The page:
As Millions Celebrate Morsi's Overthrow in Egypt, Five Things You Need Know About What Led to this Revolt
The Egyptian street has erupted once again. Two and a half years after the revolution that overthrew longtime dictator Hosni Mubarak captivated the world and fundamentally changed the Middle East, another massive shock to the Egyptian political system is unfolding.
After a year of rule by President Mohamed Morsi, the Muslim Brotherhood-backed politician who won Egypt’s first-ever free and democratic elections last year, ordinary Egyptians have had enough. Responding to a grassroots campaign called “Tamarod”--which means rebel in Arabic--millions of Egyptians have taken to the streets across the Arab world’s most populous nation. They’ve protested in Cairo, the capital; in towns south of Cairo; in the port city of Alexandria; and elsewhere. They are united by one demand: Morsi should go--and he has now gone.
The Egyptian military, the most powerful institution in the country, has forcefully stepped in. On July 1, the armed forces issued an ultimatum that gave Morsi 48 hours to respond to the protesters’ demands--or else be forced from office. The intervention raised the specter of a military coup and a return to military rule—and the specter turned into reality July 3. The military has deployed on the streets in what can only be descriped a coup, albeit a popular coup. The military intervention has immense popular support among the protesters. The Egyptian armed forces announced July 3 that Morsi has been deposed, and that a new political roadmap would be followed.
“No country advances when the society is divided like this,” Wael Ghonim, a key player in the 2011 Egyptian revolution, said on YouTube, according to TIME. “And the main role of the president of the republic is to unite, but, unfortunately, Dr. Morsi, the president of the republic, has miserably failed to do this.”
Fed up with an ailing economy, authoritarianism and a political process exclusively shaped by the Muslim Brotherhood, the masses in Egypt have forced Morsi out. Protesters' anger has exploded as Muslim Brotherhood offices have been burned to the ground, and the party's headquarters looted and ransacked. But the Muslim Brotherhood, which was a player in the 2011 revolution, is not likely to go quietly. Muslim Brotherhood activists have also taken to the streets, defending the party's headquarters and holding counter-rallies. At least 39 people have been killed in clashes between the opposing sides. An American English teacher caught up in the conflict in Alexandria was also killed June 28. In addition, at least one journalist was killed, one raped and seven injured.
The continued polarization in Egypt and the military’s renewed threats to intervene could spell disaster for a country struggling to get on its feet after 30 years of misrule, corruption and human rights abuses perpetrated by the U.S.-backed Mubarak regime.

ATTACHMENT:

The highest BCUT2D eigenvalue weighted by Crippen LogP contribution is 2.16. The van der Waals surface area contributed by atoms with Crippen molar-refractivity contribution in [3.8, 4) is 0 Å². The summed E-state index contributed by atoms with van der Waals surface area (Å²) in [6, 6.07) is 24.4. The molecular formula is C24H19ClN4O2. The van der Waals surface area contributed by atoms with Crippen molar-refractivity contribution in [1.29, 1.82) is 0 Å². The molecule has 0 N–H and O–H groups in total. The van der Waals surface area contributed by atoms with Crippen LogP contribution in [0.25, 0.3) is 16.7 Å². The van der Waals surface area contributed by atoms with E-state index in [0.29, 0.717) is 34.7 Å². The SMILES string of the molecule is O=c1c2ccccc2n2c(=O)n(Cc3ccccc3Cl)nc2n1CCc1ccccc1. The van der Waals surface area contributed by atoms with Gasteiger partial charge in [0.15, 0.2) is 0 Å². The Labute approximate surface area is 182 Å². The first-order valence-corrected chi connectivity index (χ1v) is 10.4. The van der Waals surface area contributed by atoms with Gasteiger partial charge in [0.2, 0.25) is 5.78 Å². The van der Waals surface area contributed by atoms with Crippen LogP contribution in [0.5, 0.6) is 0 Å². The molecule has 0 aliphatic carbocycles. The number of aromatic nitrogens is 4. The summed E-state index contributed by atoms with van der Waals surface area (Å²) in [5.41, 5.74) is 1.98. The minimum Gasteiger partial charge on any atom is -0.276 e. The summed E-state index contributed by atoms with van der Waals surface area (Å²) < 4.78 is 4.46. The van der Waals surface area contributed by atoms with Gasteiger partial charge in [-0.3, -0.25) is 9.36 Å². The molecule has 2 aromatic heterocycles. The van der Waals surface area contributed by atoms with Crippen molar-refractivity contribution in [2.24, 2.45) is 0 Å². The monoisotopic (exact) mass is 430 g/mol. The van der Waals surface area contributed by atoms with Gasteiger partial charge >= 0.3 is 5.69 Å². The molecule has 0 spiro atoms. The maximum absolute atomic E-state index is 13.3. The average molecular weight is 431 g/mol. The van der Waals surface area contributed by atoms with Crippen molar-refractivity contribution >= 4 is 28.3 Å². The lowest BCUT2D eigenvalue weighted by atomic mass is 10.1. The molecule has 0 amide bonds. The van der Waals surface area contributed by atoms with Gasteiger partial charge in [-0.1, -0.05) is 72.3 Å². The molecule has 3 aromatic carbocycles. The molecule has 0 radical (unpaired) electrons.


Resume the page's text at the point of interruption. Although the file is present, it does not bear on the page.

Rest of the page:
What does this renewed revolt all mean, and where is it going? What are the roots of the crisis, and what does it mean for the region?
To help explain it all, here are 5 things you should know to understand the current political convulsions in Egypt.
1. Morsi’s Missteps
There are a number of factors fueling the current unrest in Egypt. But the first and most immediate factor is the Islamist leader’s missteps throughout his one-year rule.
Morsi, a Muslim Brotherhood member who was jailed by the Mubarak regime, wasn’t elected by overwhelming consensus. He only garnered about 52 percent of the total presidential vote in a contest that pitted him against a Mubarak regime stalwart, Ahmed Shafiq. So he came into office with a slim majority--but he ended up governing like the whole nation loved him, despite vowing in his inaugural address to act as “a servant to the people.”
Some members of the revolutionary camp celebrated Morsi’s win at first, though others distrusted the Muslim Brotherhood’s secretive nature. But a consensus has slowly emerged among non-Islamist political actors that Morsi and the Muslim Brotherhood have become anti-democratic forces intent on consolidating their power.
On November 22, 2012, Morsi issued a decree that effectively placed his decisions above and beyond any court until a new Constitution and parliament governing the nation were put in place. His reason for doing so was to protect the assembly drafting a new post-Mubarak Constitution from influence from a judiciary with ties to the old regime. But the decree was met with massive protests from the opposition, members of the judiciary and those who led the revolution, and Morsi was forced to back down on some of his power grab. Still, Morsi wasn’t done ramming his party’s vision for Egypt down the throats of the population at large.
At the end of the month, Egypt’s Constituent Assembly rushed to pass through what many saw as a flawed Constitution that would replace the temporary one drafted by the Supreme Council of the Armed Forces, the military leaders who ran the country after Mubarak and who ceded power to Morsi when he was sworn in as president. The Constituent Assembly was already plagued by problems, most notably the walkout of non-Islamist members who felt that the Constitution would trample the rights of secularists, women, the press and workers. Despite the walkout, the Constitution was passed by the Islamist-dominated assembly. The Constitution was put to a referendum, and it passed easily, though turnout was low.
All of these crucial decisions by Morsi came as the Egyptian economy continued to implode. Instability has driven away investors and tourists, and unemployment, inflation and debt have increased. A recent fuel shortage has put the country on edge.
2. Brutality Against Opponents of Morsi
Brutality against demonstrators and opposition forces have continued in Morsi’s Egypt, despite the fact that one of the major drivers of the 2011 revolution was police brutality and impunity.
The paradigmatic event on this front occurred in December 2012. Protests against the impending vote on the Constitution had broken out. One opposition protest gathered outside the presidential palace, and pro-Morsi demonstrators were called on to defend the palace. Violence broke out on both sides, and eight members of the Muslim Brotherhood were killed. But torture and abuse were also inflicted on anti-Morsi demonstrators by Muslim Brotherhood supporters, which recalled for many Egyptians how the Mubarak regime had used paid thugs to intimidate opponents.